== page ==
TRANSPORTATION: After 19 hours, a House committee passes a $547 billion transportation bill that would include billions for mass transit and passenger rail while de-emphasizing road expansion, while a bipartisan group of senators say they have reached an agreement on infrastructure spending. (Washington Post, Reuters)

POLLUTION: The EPA announces it will move to tighten regulations on soot from power plants and other industrial sources, which has significant health impacts in urban areas. (New York Times)

• During a visit to Nevada, Energy Secretary Jennifer Granholm says the Biden administration wants to mine lithium “in a responsible way” that respects Indigenous rights. (Associated Press)
• As energy companies position themselves as promoting equity and inclusion, lawmakers that are major recipients of their donations are pushing bills that would increase discrimination against transgender people. (Heated)
A Massachusetts program intends to invest $10 million in up to 3 MW of solar projects on affordable housing buildings and assist interested community development agencies. (Energy News Network)

• A federal judge blocks two Trump-era drilling plans on over 400,000 acres in Wyoming and Montana because federal land managers failed to consider the projects’ effects on the greater sage grouse. (Associated Press)
• Analysts expect Canadian oil sands production to surge in the next two years despite the defeat of the Keystone XL pipeline. (E&E News, subscription)
• The Interior Department proposes to reverse a Trump administration regulation that would cut lease payments for drilling on public lands. (The Hill)

• A proposed natural gas pipeline through a Black farming community in Illinois moves forward despite opposition from some landowners. (Chicago Sun-Times)
• The director of the North Dakota Pipeline Authority says Keystone XL’s cancelation “adds a cloud to all new pipeline projects.” (KFYR)
• Native American contractors working on the Line 3 pipeline replacement and expansion say recent protests “intentionally create a false narrative that there is no Native American support for this project.” (Star Tribune)

• In a private call last month, former vice president Al Gore urged President Biden to stand firm on climate goals despite pushback during infrastructure talks. (Washington Post)
• Biden leans on Energy Secretary Jennifer Granholm and her history as a fellow former governor to get U.S. Sen. Joe Manchin on board with the administration’s energy agenda. (E&E News, subscription)
• House Republicans are launching a members-only climate caucus “to get conservatives more engaged on climate who otherwise wouldn’t.” (E&E News)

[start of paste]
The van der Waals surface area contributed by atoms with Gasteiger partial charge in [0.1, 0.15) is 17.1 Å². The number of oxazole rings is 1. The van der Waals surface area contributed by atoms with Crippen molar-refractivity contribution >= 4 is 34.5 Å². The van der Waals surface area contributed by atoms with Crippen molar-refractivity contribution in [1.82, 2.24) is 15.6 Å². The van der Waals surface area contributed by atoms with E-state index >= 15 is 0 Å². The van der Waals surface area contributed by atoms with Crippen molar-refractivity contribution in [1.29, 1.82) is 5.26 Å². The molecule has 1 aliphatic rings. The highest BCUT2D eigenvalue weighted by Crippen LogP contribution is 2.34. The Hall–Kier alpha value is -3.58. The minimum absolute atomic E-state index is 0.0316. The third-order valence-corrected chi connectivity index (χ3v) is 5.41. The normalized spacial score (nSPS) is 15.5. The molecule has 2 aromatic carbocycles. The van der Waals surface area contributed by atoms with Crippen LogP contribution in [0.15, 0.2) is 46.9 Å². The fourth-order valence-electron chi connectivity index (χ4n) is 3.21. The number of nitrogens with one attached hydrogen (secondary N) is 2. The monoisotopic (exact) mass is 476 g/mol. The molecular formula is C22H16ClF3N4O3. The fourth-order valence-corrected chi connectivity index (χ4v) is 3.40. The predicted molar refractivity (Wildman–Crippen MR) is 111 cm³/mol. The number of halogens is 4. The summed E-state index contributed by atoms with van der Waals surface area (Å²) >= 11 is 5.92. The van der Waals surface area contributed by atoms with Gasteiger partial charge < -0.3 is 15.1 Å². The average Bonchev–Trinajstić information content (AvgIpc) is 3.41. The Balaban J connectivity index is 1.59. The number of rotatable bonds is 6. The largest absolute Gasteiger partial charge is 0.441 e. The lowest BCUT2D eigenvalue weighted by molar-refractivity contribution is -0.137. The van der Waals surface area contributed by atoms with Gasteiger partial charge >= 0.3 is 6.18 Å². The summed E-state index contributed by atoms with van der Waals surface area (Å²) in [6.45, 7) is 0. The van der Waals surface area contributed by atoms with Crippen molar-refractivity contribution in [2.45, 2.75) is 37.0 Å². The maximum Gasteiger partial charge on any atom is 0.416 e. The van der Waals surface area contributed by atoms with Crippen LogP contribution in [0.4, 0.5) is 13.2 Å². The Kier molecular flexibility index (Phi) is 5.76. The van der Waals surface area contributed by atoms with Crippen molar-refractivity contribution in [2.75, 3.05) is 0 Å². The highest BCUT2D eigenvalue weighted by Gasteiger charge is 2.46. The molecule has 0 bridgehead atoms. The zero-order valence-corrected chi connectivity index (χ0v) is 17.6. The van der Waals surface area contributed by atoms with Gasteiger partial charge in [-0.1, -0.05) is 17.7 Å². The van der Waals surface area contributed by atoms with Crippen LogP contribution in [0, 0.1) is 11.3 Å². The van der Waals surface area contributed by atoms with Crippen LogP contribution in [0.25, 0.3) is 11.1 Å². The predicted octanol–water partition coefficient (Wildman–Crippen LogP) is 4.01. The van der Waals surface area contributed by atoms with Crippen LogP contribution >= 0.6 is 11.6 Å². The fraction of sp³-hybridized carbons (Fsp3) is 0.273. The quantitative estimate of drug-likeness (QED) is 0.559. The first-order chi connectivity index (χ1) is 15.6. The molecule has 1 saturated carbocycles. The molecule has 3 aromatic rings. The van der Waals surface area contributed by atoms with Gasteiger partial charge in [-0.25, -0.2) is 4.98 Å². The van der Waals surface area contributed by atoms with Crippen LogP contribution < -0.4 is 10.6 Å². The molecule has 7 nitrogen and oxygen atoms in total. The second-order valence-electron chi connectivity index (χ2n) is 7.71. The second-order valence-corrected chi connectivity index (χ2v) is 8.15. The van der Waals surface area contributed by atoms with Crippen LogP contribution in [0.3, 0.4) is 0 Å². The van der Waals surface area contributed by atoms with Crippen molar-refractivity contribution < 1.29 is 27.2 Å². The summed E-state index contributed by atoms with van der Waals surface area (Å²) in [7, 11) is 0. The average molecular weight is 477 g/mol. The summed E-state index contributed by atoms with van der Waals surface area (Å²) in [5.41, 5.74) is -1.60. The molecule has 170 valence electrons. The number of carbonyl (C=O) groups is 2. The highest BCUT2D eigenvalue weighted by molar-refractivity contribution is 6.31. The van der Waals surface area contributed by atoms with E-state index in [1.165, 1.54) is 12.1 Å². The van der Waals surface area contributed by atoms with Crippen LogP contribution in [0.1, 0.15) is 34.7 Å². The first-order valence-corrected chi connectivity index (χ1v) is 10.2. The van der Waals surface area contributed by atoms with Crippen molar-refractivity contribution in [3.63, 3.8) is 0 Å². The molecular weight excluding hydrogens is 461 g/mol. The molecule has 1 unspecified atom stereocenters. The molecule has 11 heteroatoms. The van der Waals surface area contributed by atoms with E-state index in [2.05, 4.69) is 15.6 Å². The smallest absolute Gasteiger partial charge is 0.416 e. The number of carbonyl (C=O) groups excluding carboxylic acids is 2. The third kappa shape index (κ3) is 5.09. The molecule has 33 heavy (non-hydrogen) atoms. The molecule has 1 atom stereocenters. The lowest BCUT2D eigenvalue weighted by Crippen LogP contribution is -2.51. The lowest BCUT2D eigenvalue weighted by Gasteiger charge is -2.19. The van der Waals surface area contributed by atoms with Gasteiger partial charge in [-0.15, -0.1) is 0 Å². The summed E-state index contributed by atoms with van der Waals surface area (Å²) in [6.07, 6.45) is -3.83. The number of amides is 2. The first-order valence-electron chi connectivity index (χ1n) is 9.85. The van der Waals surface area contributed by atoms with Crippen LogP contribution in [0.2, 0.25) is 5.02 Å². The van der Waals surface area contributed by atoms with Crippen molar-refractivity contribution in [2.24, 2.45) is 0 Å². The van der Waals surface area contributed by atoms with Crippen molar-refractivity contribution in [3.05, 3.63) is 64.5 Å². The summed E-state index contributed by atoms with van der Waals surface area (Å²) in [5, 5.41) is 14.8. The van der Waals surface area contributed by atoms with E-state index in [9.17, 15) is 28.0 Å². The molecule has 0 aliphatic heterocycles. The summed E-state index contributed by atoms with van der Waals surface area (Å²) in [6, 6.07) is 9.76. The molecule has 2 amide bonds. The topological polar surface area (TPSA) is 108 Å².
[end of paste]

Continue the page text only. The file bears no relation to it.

• Coal-fired power plants generating gigawatts of power in Maryland, Pennsylvania and Ohio will shutter by mid-September, according to the facilities’ owner; at least one of the facilities was slated to be converted to natural gas. (Associated Press)
• An Alabama strike against Warrior Met Coal has stretched to more than two months with no sign of relenting. (The Nation)
With its carbon-capture plans for a New Mexico coal plant behind schedule, an energy company plans to continue running the plant without the technology for years beyond its scheduled closing date. (Albuquerque Journal)

NUCLEAR: Details of a sweeping clean energy bill in Illinois include nearly $700 million in ratepayer subsidies to keep three nuclear plants operating. (WBEZ)

UTILITIES: Federal prosecutors have reviewed more than 1 million pages of documents as part of its ongoing investigation into the state’s power plant bailout law. (Columbus Dispatch)

COMMENTARY: A climate policy think tank says an 80% by 2030 national renewable energy standard would open up $1.5 trillion in new investments while saving $1.7 trillion in health and environmental costs. (Forbes)

Ken is the director of the Energy News Network at Fresh Energy and is a founding editor of both Midwest Energy News and Southeast Energy News. Prior to joining Fresh Energy, he was the managing editor for online news at Minnesota Public Radio. He started his journalism career in 2002 as a copy editor for the Duluth News Tribune before spending five years at the Spokesman-Review in Spokane, Washington, where he worked as a copy editor, online producer, features editor and night city editor. A Nebraska native, Ken has a bachelor's degree from the University of Nebraska-Lincoln and a master's degree from the University of Oregon. He is a member of the Society of Professional Journalists and Investigative Reporters and Editors.